Getting Essure Removed: What You Need to Know

Getting Essure Removed: What You Need to Know

Since the permanent birth control device Essure went on the market in 2002, 26,000 complaints and 16,000 lawsuits have been filed against Bayer, the manufacturer of the device. As a result of the chronic and debilitating side effects (nickel poisoning, abnormal/heavy menstrual bleeding, autoimmune disorders, severe abdominal/pelvic pain, etc.) caused by Essure, many women have had to have the device removed. However, prior to implantation, women were not only ill-informed about the side effects of the Essure device, but they were never properly warned that if removal would be necessary, the removal may involve a total (uterus and cervix) or partial (uterus only) hysterectomy. In light of the safety concerns raised by the thousands of complaints and lawsuits, the FDA recently restricted the sales of the Essure device to only those doctors and healthcare facilities who use the FDA-approved “Patient-Doctor Discussion Checklist – Acceptance of Risk and Informed Decision Acknowledgement”, which includes a warning about the invasive removal process.

Despite the concerns associated with removing the device, to this day, Bayer has never trained physicians on proper removal techniques. Many people fail to realize that while the majority of the Essure micro-insert is implanted into the fallopian tube, there are several trailing coils that run through the ostium (opening of the fallopian tube into the uterus) and extend into the uterus. As such, performing a salpingectomy (removal of one or both fallopian tubes) to remove the micro-inserts may not completely remove the device. This is due to the fact that the cut during a salpingectomy, to sever the fallopian tubes from the uterus, is made at or about the ostium. Consequently, the portions of the micro-inserts that extend into the uterus may end up getting left behind, and likely will continue to cause problems or additional injuries for the patient in the future. Likewise, a partial hysterectomy (removal of the uterus only) may not completely remove both micro-inserts as portions of each may still remain in the fallopian tubes once the uterus has been removed. Accordingly, the most effective method by which to remove the Essure micro-inserts involves only removing the portions of the fallopian tubes and uterus containing the micro-inserts (cornuostomy and ipsilateral salpingectomy). Unfortunately, however, this is a very technical and costly procedure that not many surgical GYNs have experience performing. As a result, women needing to have the Essure device removed end up undergoing less effective and unnecessary surgeries.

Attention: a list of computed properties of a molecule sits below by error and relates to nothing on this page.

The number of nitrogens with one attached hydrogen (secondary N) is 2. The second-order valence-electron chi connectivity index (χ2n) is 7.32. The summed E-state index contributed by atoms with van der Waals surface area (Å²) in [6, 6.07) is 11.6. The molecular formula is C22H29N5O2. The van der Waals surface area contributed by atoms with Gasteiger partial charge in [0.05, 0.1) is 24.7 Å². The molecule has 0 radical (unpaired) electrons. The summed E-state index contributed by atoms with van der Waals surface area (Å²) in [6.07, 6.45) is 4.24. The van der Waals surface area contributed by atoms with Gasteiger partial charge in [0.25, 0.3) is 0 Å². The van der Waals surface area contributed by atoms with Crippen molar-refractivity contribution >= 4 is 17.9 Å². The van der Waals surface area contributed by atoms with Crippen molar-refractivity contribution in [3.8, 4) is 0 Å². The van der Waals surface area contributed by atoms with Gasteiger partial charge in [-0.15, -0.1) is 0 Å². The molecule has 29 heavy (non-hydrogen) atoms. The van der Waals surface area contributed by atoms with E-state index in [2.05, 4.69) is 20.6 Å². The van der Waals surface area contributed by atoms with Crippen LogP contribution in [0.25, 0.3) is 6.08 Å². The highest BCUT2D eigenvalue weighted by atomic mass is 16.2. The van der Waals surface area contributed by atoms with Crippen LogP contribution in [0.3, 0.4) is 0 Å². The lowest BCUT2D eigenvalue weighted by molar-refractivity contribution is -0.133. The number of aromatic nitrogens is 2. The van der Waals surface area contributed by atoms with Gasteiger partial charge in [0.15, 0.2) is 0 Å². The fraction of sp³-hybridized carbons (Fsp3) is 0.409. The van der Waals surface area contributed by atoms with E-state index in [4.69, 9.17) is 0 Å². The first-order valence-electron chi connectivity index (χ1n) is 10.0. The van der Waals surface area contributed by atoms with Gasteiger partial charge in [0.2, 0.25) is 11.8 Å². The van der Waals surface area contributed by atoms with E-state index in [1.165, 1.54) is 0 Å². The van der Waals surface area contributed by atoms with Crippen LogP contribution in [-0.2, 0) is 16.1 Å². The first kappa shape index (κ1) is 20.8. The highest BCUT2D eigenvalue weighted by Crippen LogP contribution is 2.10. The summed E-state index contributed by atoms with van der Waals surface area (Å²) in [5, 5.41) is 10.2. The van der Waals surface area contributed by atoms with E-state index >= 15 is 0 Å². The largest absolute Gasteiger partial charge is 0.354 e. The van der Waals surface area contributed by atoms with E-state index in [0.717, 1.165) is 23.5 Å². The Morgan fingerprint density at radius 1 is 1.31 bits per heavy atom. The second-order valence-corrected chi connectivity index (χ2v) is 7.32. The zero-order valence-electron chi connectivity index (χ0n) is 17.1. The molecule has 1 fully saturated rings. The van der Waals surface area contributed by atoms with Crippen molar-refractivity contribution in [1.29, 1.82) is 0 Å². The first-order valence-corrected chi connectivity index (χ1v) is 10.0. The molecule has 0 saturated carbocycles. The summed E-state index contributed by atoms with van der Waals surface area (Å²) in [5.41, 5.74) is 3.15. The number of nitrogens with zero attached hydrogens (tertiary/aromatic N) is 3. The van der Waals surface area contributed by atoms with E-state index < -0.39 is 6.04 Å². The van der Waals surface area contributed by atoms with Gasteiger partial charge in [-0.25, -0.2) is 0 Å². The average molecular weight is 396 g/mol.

If you are considering litigation, and you have a removal surgery scheduled or you are thinking about having a removal surgery, the micro-inserts and other specimens removed during the surgery are important pieces of evidence and so you must take steps to make sure they are preserved. Therefore, if you have an upcoming removal surgery scheduled, and you have not yet done so, it is very important that you contact your attorney, as soon as possible, so the necessary steps to have your device properly preserved can be taken. Prior to undergoing surgery to remove the Essure device it is also helpful to have a conversation with the surgeon who will be performing the operation. Questions to ask during this conversation include:

• Has either micro-insert migrated (moved from original implant site)? If yes, which side shows evidence of migration (right or left), and to where has it migrated?
• Is there any evidence of perforation (holes/punctures) caused by either of the micro-inserts? If yes, which side (left or right), and what was perforated?
• What is the planned approach for removal? In other words, what procedure does the surgeon plan to perform to remove the micro-inserts?
• Is the surgeon aware of the preservation request submitted by your attorney?

Likewise, questions to address with your doctor following surgery include:

• Where were the micro-inserts found within the body?
• Was there any evidence of migration? If yes, which micro-insert migrated (right or left), and to where had it migrated?
• Was there any evidence of perforation? If yes, which micro-insert had caused a perforation and what did it perforate?
• Were any unexpected findings encountered during surgery?
• What intra-operative testing was done to ensure all pieces of the micro-inserts were removed?
• What is the prognosis, including the likelihood of additional surgeries?

By inadequately warning about the difficult removal and improperly training doctors on the removal procedure, Bayer misled thousands of women and healthcare providers. Our experienced lawyers fight for individuals who have been harmed by defective products. If you or someone you know has suffered an injury because of Essure, or became pregnant while using the device, the attorneys at the Yost Legal Group may be able to help you obtain the compensation you deserve. For a free consultation, please call us at 1-800-YOSTLAW.